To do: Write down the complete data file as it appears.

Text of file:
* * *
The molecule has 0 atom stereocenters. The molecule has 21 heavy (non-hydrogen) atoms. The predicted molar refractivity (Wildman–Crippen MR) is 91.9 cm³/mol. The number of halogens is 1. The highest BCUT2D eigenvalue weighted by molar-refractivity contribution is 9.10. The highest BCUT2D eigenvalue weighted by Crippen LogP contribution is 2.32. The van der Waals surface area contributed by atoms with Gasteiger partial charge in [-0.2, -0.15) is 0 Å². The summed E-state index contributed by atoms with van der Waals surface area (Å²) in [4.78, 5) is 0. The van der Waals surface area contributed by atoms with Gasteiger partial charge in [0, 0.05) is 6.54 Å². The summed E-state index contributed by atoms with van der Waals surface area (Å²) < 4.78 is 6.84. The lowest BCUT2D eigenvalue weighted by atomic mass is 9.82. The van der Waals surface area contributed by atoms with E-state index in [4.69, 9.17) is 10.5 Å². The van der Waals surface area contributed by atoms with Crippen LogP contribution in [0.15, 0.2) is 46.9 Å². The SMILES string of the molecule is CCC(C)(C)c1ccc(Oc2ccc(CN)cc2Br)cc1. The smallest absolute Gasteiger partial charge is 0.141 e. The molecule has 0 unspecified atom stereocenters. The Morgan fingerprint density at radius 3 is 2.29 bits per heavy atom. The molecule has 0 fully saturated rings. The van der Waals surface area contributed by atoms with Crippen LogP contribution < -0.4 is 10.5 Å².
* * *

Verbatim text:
The molecule has 0 atom stereocenters. The molecule has 21 heavy (non-hydrogen) atoms. The predicted molar refractivity (Wildman–Crippen MR) is 91.9 cm³/mol. The number of halogens is 1. The highest BCUT2D eigenvalue weighted by molar-refractivity contribution is 9.10. The highest BCUT2D eigenvalue weighted by Crippen LogP contribution is 2.32. The van der Waals surface area contributed by atoms with Gasteiger partial charge in [-0.2, -0.15) is 0 Å². The summed E-state index contributed by atoms with van der Waals surface area (Å²) in [4.78, 5) is 0. The van der Waals surface area contributed by atoms with Gasteiger partial charge in [0, 0.05) is 6.54 Å². The summed E-state index contributed by atoms with van der Waals surface area (Å²) < 4.78 is 6.84. The lowest BCUT2D eigenvalue weighted by atomic mass is 9.82. The van der Waals surface area contributed by atoms with E-state index in [4.69, 9.17) is 10.5 Å². The van der Waals surface area contributed by atoms with Crippen LogP contribution in [0.15, 0.2) is 46.9 Å². The SMILES string of the molecule is CCC(C)(C)c1ccc(Oc2ccc(CN)cc2Br)cc1. The smallest absolute Gasteiger partial charge is 0.141 e. The molecule has 0 unspecified atom stereocenters. The Morgan fingerprint density at radius 3 is 2.29 bits per heavy atom. The molecule has 0 fully saturated rings. The van der Waals surface area contributed by atoms with Crippen LogP contribution < -0.4 is 10.5 Å².